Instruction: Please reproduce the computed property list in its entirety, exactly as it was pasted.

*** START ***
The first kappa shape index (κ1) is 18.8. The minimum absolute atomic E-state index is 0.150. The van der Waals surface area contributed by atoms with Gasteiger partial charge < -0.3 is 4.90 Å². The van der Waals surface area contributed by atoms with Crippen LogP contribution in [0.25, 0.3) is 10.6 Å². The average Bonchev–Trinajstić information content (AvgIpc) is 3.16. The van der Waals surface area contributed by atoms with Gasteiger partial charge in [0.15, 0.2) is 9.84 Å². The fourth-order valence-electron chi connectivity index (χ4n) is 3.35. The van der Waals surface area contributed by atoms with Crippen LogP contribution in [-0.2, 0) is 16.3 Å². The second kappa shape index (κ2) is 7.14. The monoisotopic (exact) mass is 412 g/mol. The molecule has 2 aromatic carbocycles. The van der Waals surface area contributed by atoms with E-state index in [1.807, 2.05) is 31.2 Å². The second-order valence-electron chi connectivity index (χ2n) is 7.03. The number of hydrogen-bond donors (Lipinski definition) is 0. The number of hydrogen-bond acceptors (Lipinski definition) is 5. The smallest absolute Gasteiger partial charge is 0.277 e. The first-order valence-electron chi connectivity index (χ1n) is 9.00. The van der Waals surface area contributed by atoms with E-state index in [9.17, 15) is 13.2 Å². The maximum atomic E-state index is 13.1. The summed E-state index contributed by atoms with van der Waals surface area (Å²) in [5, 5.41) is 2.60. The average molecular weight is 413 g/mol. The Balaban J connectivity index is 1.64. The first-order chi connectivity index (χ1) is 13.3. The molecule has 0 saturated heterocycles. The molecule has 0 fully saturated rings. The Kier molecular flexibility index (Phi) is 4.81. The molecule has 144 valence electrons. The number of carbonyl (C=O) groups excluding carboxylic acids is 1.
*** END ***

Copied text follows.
The first kappa shape index (κ1) is 18.8. The minimum absolute atomic E-state index is 0.150. The van der Waals surface area contributed by atoms with Gasteiger partial charge < -0.3 is 4.90 Å². The van der Waals surface area contributed by atoms with Crippen LogP contribution in [0.25, 0.3) is 10.6 Å². The average Bonchev–Trinajstić information content (AvgIpc) is 3.16. The van der Waals surface area contributed by atoms with Gasteiger partial charge in [0.15, 0.2) is 9.84 Å². The fourth-order valence-electron chi connectivity index (χ4n) is 3.35. The van der Waals surface area contributed by atoms with Crippen LogP contribution in [-0.2, 0) is 16.3 Å². The second kappa shape index (κ2) is 7.14. The monoisotopic (exact) mass is 412 g/mol. The molecule has 2 aromatic carbocycles. The van der Waals surface area contributed by atoms with E-state index in [1.807, 2.05) is 31.2 Å². The second-order valence-electron chi connectivity index (χ2n) is 7.03. The number of hydrogen-bond donors (Lipinski definition) is 0. The number of hydrogen-bond acceptors (Lipinski definition) is 5. The smallest absolute Gasteiger partial charge is 0.277 e. The first-order valence-electron chi connectivity index (χ1n) is 9.00. The van der Waals surface area contributed by atoms with E-state index in [9.17, 15) is 13.2 Å². The maximum atomic E-state index is 13.1. The summed E-state index contributed by atoms with van der Waals surface area (Å²) in [5, 5.41) is 2.60. The average molecular weight is 413 g/mol. The Balaban J connectivity index is 1.64. The first-order chi connectivity index (χ1) is 13.3. The molecule has 0 saturated heterocycles. The molecule has 0 fully saturated rings. The Kier molecular flexibility index (Phi) is 4.81. The molecule has 144 valence electrons. The number of carbonyl (C=O) groups excluding carboxylic acids is 1.